Living with Integrity in Your Community (II): The Defining Choice

The Defining Choice

This is the third post that explores the options that we might consider when we find ourselves in a situation that pits our personal guiding principle against the shared values of one of our communities. This situation can (and probably will at some point in your life) bring you to a tipping point where you can and must consciously choose to define (or perhaps redefine) both yourself and your life.

Let me illustrate. Ten years ago, I was part of a small team of consultants and facilitators conducting leadership development seminars for clients throughout the country and all over the world. This required a ton of travel — another airport, another plane, another hotel, another dinner alone. And while it was up to each of us to choose whether to take on yet another client, culturally our explicit principles of teamwork and client delight translated into an implicit understanding that we would only sparingly say no. Each time I acquiesced to that cultural value, each time I said yes even though I really wanted to say no, I was choosing to be away from home. That choice chronically bumped up against my personal value that I would make healthy choices for mind, body and spirit (which included choosing to spend time with friends and to focus on forming a primary relationship). While I cared greatly for the other members of my team, and I was devoted to doing great work for our clients, I also deeply wanted to strengthen my friendships and settle with a partner (both of which required face-time at home). I had lived with the dilemma for many years.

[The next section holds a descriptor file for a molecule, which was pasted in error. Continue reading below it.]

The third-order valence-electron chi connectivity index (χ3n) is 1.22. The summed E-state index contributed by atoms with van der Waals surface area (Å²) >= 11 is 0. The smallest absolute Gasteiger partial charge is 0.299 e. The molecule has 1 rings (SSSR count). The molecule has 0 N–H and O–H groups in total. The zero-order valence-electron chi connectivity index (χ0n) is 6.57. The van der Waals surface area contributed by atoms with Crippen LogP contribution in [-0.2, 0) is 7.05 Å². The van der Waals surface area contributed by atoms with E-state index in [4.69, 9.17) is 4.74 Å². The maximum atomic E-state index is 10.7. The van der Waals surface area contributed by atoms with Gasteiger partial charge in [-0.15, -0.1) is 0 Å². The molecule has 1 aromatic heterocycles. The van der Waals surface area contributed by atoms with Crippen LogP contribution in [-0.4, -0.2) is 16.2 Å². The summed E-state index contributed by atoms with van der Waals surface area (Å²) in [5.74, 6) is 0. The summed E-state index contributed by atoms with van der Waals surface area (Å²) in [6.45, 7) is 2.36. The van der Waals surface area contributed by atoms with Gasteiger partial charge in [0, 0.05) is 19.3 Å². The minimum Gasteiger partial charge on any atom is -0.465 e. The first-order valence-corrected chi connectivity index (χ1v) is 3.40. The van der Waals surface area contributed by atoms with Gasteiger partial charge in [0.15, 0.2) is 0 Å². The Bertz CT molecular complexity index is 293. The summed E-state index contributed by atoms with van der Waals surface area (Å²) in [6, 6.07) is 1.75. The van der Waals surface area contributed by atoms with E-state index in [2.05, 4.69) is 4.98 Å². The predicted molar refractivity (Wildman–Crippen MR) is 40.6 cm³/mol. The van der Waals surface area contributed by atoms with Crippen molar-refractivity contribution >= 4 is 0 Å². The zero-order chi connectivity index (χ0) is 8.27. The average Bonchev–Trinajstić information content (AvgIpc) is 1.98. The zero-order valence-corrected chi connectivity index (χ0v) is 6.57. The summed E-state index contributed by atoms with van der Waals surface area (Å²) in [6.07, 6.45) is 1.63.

It was mid-September when this chronic dilemma grabbed hold of me hard and offered me yet another choice between the competing values. I had just returned to work from having taken a two-month unpaid leave of absence into which I had tried to cram what I hoped would be a sufficient amount of face-time with friends to satisfy my longings to strengthen my relationships, and maybe even create new ones. I had also hoped that my sabbatical would help me establish a healthier balance between my personal principle to make healthy choices for my body, mind and spirit and the workplace values of teamwork and client delight. Yet, in the first few days after my return, I was asked to take on client engagements that would require nine back-to-back weeks of travel.

So, while I might have taken a break, my dilemma hadn’t budged, and it met me square-on upon my return. What to do?

I could go back to saying yes, even though I really wanted to say no, or I could choose to be the person I was striving to be. (Have you heard Einstein’s observation that insanity is defined as doing the same thing the same way you’ve always done it, and expecting to get different results?) Well, I chose to do things differently this time around. I made a choice in favor of making healthy choices for my mind, body and spirit. I ultimately decided to resign. More to the point, I decided to make the saner choice: to remove myself from a culture whose values caused me too frequently to minimize my own. I have never regretted that decision, never.

Excerpted from The Citizen Leader